TGIF! Here’s your quote of the day…

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The most certain sign of wisdom is cheerfulness.

Michel de Montaigne

Renaissance writer Michel de Montaigne (born February 28, 1533) pioneered the personal essay. He had a lot to draw on. His father was fond of childrearing experiments—young Michel lived in isolation with a peasant family until age 3, and then was brought back home but surrounded with Latin-speaking servants.

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Happy Thursday, Everyone! Here’s your quote of the day…

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There are too many books I haven’t read, too many places I haven’t seen, too many memories I haven’t kept long enough.

Irwin Shaw

Author Irwin Shaw (born February 27, 1913) had written two popular novels when he was placed on the Hollywood blacklist. As a result he moved to Europe, but his work continued to be widely read in America.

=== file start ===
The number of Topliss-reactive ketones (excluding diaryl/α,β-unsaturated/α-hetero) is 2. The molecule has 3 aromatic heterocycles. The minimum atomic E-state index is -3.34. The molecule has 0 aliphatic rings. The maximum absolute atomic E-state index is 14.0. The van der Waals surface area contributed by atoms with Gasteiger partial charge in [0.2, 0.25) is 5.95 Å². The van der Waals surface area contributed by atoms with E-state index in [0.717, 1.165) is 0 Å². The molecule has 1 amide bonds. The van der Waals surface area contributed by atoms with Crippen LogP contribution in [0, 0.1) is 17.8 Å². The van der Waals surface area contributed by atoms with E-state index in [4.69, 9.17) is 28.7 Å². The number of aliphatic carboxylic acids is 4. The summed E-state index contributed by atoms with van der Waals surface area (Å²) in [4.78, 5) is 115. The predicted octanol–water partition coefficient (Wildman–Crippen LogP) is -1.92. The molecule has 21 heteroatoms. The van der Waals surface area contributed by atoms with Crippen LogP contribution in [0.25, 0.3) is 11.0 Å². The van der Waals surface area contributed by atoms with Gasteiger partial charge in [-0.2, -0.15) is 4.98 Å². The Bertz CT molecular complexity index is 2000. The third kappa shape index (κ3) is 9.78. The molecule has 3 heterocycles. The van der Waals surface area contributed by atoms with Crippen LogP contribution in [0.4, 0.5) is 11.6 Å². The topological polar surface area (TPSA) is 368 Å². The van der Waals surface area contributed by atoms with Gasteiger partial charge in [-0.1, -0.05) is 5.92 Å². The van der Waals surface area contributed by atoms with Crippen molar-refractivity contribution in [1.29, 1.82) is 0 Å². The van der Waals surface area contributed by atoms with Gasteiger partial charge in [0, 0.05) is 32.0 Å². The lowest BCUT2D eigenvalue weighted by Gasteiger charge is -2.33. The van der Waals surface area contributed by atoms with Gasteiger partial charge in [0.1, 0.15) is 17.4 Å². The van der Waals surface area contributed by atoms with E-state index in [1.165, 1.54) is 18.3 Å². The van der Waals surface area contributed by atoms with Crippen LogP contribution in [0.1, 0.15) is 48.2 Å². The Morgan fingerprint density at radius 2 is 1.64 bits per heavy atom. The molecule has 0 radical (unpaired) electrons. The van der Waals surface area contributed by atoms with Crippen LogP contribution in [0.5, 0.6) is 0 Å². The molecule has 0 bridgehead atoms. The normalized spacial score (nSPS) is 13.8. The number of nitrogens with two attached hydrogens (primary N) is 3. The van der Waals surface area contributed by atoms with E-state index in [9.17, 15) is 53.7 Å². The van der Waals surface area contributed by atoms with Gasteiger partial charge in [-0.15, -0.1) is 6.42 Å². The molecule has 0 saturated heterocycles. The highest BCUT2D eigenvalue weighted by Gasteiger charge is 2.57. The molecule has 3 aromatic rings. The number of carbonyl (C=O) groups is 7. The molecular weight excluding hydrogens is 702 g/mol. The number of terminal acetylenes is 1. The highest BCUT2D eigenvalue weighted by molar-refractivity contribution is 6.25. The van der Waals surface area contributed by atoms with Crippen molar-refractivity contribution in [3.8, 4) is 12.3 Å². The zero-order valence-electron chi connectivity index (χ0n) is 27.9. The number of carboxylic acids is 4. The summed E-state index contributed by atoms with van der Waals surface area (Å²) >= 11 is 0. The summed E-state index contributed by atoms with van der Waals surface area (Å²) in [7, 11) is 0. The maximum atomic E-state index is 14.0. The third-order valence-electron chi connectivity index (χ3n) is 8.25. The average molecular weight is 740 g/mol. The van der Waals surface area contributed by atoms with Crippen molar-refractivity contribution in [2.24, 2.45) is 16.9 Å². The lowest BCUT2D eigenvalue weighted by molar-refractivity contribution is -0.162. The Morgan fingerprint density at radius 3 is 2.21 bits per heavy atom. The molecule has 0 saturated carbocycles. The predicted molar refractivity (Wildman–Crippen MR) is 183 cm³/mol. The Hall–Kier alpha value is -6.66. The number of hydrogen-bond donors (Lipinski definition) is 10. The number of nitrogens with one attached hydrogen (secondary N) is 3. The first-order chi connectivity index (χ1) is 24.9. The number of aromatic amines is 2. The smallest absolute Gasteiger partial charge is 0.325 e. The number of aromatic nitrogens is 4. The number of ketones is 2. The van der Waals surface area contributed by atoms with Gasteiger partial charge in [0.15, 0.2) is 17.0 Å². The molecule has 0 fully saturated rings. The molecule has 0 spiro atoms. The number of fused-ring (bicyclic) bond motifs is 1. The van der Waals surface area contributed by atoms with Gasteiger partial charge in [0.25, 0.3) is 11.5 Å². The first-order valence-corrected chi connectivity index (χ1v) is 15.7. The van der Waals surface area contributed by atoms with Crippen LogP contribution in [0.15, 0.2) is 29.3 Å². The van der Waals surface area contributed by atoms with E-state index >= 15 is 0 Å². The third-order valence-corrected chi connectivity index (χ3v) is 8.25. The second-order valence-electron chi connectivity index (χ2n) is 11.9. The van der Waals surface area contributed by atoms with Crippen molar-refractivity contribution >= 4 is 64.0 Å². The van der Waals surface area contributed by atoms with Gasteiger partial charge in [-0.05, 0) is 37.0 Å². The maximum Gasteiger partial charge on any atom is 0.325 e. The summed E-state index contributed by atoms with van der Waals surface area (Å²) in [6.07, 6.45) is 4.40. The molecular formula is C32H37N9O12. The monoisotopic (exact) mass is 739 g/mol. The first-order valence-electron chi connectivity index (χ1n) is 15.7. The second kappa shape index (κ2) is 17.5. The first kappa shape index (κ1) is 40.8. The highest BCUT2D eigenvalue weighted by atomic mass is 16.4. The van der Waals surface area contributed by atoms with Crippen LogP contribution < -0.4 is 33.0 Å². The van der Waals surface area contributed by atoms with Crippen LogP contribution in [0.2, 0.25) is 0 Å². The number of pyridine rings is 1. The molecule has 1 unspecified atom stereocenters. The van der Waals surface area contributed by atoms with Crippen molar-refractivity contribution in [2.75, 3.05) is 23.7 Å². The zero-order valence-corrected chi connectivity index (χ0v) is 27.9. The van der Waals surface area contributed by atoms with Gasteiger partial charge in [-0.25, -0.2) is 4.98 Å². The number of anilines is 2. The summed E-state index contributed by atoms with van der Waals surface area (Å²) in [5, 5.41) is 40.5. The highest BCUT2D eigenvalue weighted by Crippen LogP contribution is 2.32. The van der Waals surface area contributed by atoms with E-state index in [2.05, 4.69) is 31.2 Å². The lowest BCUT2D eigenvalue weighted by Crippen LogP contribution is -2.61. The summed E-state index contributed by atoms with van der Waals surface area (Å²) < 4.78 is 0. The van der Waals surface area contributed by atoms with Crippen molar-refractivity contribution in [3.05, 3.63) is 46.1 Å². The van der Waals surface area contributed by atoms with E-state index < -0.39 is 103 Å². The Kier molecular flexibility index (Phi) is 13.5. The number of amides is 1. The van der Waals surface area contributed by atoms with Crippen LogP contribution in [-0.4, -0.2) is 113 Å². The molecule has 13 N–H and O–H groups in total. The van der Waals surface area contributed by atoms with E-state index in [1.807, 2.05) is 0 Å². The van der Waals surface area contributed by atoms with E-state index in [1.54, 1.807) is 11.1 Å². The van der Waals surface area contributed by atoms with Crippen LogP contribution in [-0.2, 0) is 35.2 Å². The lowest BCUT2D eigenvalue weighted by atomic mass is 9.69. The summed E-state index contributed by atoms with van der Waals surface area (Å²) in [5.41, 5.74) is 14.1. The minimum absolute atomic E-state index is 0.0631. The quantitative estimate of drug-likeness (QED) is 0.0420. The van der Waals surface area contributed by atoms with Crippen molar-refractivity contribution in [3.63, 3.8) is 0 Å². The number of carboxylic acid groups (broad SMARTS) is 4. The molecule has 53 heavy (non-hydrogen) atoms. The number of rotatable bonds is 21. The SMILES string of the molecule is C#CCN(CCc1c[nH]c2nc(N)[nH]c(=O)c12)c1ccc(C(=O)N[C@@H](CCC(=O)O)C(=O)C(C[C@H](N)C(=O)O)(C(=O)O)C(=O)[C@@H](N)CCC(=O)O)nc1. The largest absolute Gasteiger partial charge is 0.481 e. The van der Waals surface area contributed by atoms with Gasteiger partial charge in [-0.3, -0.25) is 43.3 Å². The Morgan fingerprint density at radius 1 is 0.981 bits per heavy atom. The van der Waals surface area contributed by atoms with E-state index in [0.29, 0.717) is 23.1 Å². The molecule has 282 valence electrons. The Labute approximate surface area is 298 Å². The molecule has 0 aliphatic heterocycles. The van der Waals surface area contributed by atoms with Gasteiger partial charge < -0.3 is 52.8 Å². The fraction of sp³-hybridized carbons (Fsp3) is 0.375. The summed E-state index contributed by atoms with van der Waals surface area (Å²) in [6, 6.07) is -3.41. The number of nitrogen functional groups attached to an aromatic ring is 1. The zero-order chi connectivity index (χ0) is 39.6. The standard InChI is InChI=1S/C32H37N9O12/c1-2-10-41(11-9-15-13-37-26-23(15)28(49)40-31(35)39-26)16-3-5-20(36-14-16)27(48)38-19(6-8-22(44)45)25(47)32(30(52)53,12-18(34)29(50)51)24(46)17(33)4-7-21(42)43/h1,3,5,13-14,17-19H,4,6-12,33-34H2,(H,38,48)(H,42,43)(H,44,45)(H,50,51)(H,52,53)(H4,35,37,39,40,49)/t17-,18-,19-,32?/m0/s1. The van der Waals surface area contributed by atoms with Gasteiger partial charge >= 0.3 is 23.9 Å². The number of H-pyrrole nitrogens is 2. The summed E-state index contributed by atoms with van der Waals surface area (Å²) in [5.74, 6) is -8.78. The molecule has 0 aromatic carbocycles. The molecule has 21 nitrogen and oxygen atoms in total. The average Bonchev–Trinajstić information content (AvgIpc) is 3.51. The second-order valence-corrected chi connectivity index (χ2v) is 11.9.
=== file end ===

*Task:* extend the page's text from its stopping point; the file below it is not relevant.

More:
Great quote sent to me by an amazing woman- My Mom

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That’s me, my mom, and my grandmother at her 90th Birthday

My mom emailed this to me & I just had to post it. She’s been my rock, role model, and best friend my whole life and I just love her to pieces!

I read this in the book (Charlotte Gray) and thought it was beautiful and gives us hope and wanted to share it with you

There is no such thing as a coherent human personality. When you are forty you have no cell in your body that you had at eighteen. It is the same with your character.